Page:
1. Piston and ring design changes over the years by Kawa to address the oil burning issue - pre and post 08. Some pistons and rings are good, some not despite the basic designs that have been tried
    2. Some barrels/bores do not remain round, but go oval. Several reasons being how the bores was originally cast and bored to heat changes. Some are good, others not.

    Without dismantling and measuring your parts it is not possible to say what the cause really is.

    Bad quality control applies to all manufacturers - some more than others. This is not an oil type related or break-in ritual issue. It is the design and quality of the basic parts themselves. No reason to blame yourself here.

    Kawa consider 1qt in 1000 miles as 'acceptable'. I do not. Some hacks claim that it is a staple of thumpers to burn oil. I do not agree. They have to, my knowledge, replaced many pistons and rings. If yours is still under warranty or not, go talk to your dealer - you might get lucky. Go prepared with when how and why details - they and Kawa might make you a deal if you talk nicely.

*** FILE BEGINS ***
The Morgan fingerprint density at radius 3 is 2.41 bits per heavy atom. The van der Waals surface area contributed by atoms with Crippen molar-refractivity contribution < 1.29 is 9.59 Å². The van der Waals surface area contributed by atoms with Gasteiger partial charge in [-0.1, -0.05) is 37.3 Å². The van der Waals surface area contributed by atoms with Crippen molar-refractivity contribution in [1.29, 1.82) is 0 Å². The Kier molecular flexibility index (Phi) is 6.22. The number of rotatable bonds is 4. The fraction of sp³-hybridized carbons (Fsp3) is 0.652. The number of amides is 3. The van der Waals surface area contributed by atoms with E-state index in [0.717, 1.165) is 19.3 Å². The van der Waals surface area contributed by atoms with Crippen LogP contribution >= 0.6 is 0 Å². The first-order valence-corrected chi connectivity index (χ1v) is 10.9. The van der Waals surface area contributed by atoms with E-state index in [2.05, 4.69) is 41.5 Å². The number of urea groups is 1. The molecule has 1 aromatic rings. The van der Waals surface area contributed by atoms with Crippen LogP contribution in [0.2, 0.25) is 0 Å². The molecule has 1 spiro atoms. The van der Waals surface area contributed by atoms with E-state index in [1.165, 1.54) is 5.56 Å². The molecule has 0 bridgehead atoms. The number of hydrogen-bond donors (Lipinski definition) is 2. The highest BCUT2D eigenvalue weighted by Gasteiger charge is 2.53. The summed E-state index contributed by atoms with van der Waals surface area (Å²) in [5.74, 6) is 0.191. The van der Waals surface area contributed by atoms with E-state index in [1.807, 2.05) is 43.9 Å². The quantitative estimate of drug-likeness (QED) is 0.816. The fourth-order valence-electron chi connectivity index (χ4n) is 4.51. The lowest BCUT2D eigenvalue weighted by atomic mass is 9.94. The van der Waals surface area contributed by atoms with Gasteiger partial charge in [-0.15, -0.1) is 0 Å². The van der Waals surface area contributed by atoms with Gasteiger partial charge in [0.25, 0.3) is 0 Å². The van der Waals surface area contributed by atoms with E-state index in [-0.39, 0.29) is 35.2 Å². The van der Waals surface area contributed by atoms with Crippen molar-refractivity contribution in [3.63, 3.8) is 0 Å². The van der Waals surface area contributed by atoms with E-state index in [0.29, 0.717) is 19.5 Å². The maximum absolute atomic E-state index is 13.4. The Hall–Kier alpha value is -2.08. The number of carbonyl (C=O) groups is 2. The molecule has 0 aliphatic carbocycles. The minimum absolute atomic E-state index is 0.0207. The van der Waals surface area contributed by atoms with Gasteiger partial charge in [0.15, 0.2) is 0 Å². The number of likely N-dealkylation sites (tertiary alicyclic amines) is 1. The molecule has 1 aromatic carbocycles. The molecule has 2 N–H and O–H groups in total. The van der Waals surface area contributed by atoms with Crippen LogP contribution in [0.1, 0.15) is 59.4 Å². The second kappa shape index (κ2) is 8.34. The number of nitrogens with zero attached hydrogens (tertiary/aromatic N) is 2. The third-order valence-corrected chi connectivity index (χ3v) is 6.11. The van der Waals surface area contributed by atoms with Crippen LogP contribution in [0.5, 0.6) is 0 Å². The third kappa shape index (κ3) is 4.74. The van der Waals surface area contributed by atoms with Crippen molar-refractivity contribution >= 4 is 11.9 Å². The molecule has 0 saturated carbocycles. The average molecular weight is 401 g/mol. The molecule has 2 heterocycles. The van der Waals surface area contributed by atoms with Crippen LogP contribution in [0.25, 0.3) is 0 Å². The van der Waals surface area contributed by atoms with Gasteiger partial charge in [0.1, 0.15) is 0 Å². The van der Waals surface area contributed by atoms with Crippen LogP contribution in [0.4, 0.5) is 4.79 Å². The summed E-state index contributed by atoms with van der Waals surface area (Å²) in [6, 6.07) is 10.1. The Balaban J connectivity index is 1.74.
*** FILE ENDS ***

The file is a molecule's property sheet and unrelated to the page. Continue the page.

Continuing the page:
I have a 685 and now have 30k+ miles on that piston and bore - very happy. JT supply their pistons to Schnitz. They are a high quality product - forged not cast. Also, their compression ring pressures are designed to be in the 11lb range - some of Kawa's designs were in the 3 lb range. There have been a few in the 1000 plus already in service that hav ebroken - small %.

    Good advice already given- if it is using oil - check it often. The only known, non 'tribal' and verifiable issues with oil is if it is you let it go too low. Use whatever brand makes you (and your pocket) happy
    #11
  12. byways

    byways byways

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    Machinist who bored my cylinder for the 685 kit said, in a tone of disbelief, that he measured the interior prior to boring and found that it was oval.
    #12
  13. doogiepooch

    doogiepooch Been here awhile